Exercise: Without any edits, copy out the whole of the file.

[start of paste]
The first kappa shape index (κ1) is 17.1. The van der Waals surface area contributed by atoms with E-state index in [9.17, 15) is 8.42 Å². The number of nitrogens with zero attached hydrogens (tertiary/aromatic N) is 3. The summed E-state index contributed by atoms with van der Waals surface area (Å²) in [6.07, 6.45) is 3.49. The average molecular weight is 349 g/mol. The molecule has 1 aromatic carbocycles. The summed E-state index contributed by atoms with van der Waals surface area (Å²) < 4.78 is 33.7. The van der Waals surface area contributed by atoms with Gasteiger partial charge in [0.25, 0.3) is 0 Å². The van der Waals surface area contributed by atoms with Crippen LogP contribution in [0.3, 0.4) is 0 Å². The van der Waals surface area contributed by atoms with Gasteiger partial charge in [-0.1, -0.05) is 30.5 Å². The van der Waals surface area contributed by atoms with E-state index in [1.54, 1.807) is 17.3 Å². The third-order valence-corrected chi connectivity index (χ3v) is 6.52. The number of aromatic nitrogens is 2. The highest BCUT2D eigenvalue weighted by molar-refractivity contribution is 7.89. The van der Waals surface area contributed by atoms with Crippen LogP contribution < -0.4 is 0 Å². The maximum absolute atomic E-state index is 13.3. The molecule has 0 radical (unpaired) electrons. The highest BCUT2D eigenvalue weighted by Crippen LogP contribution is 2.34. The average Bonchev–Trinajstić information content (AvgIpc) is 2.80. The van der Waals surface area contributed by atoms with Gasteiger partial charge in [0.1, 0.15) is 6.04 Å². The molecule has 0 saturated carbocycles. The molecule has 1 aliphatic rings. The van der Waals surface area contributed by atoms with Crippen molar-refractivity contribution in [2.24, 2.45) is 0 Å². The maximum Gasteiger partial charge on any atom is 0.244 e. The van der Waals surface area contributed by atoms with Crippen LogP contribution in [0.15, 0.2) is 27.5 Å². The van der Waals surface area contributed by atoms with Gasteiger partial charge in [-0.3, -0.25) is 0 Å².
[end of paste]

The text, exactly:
The first kappa shape index (κ1) is 17.1. The van der Waals surface area contributed by atoms with E-state index in [9.17, 15) is 8.42 Å². The number of nitrogens with zero attached hydrogens (tertiary/aromatic N) is 3. The summed E-state index contributed by atoms with van der Waals surface area (Å²) in [6.07, 6.45) is 3.49. The average molecular weight is 349 g/mol. The molecule has 1 aromatic carbocycles. The summed E-state index contributed by atoms with van der Waals surface area (Å²) < 4.78 is 33.7. The van der Waals surface area contributed by atoms with Gasteiger partial charge in [0.25, 0.3) is 0 Å². The van der Waals surface area contributed by atoms with Crippen LogP contribution in [0.3, 0.4) is 0 Å². The van der Waals surface area contributed by atoms with Gasteiger partial charge in [-0.1, -0.05) is 30.5 Å². The van der Waals surface area contributed by atoms with E-state index in [1.54, 1.807) is 17.3 Å². The third-order valence-corrected chi connectivity index (χ3v) is 6.52. The number of aromatic nitrogens is 2. The highest BCUT2D eigenvalue weighted by molar-refractivity contribution is 7.89. The van der Waals surface area contributed by atoms with Crippen LogP contribution < -0.4 is 0 Å². The maximum absolute atomic E-state index is 13.3. The molecule has 0 radical (unpaired) electrons. The highest BCUT2D eigenvalue weighted by Crippen LogP contribution is 2.34. The average Bonchev–Trinajstić information content (AvgIpc) is 2.80. The van der Waals surface area contributed by atoms with Gasteiger partial charge in [0.1, 0.15) is 6.04 Å². The molecule has 0 saturated carbocycles. The molecule has 1 aliphatic rings. The van der Waals surface area contributed by atoms with Crippen molar-refractivity contribution in [2.24, 2.45) is 0 Å². The maximum Gasteiger partial charge on any atom is 0.244 e. The van der Waals surface area contributed by atoms with Crippen LogP contribution in [0.15, 0.2) is 27.5 Å². The van der Waals surface area contributed by atoms with Gasteiger partial charge in [-0.3, -0.25) is 0 Å².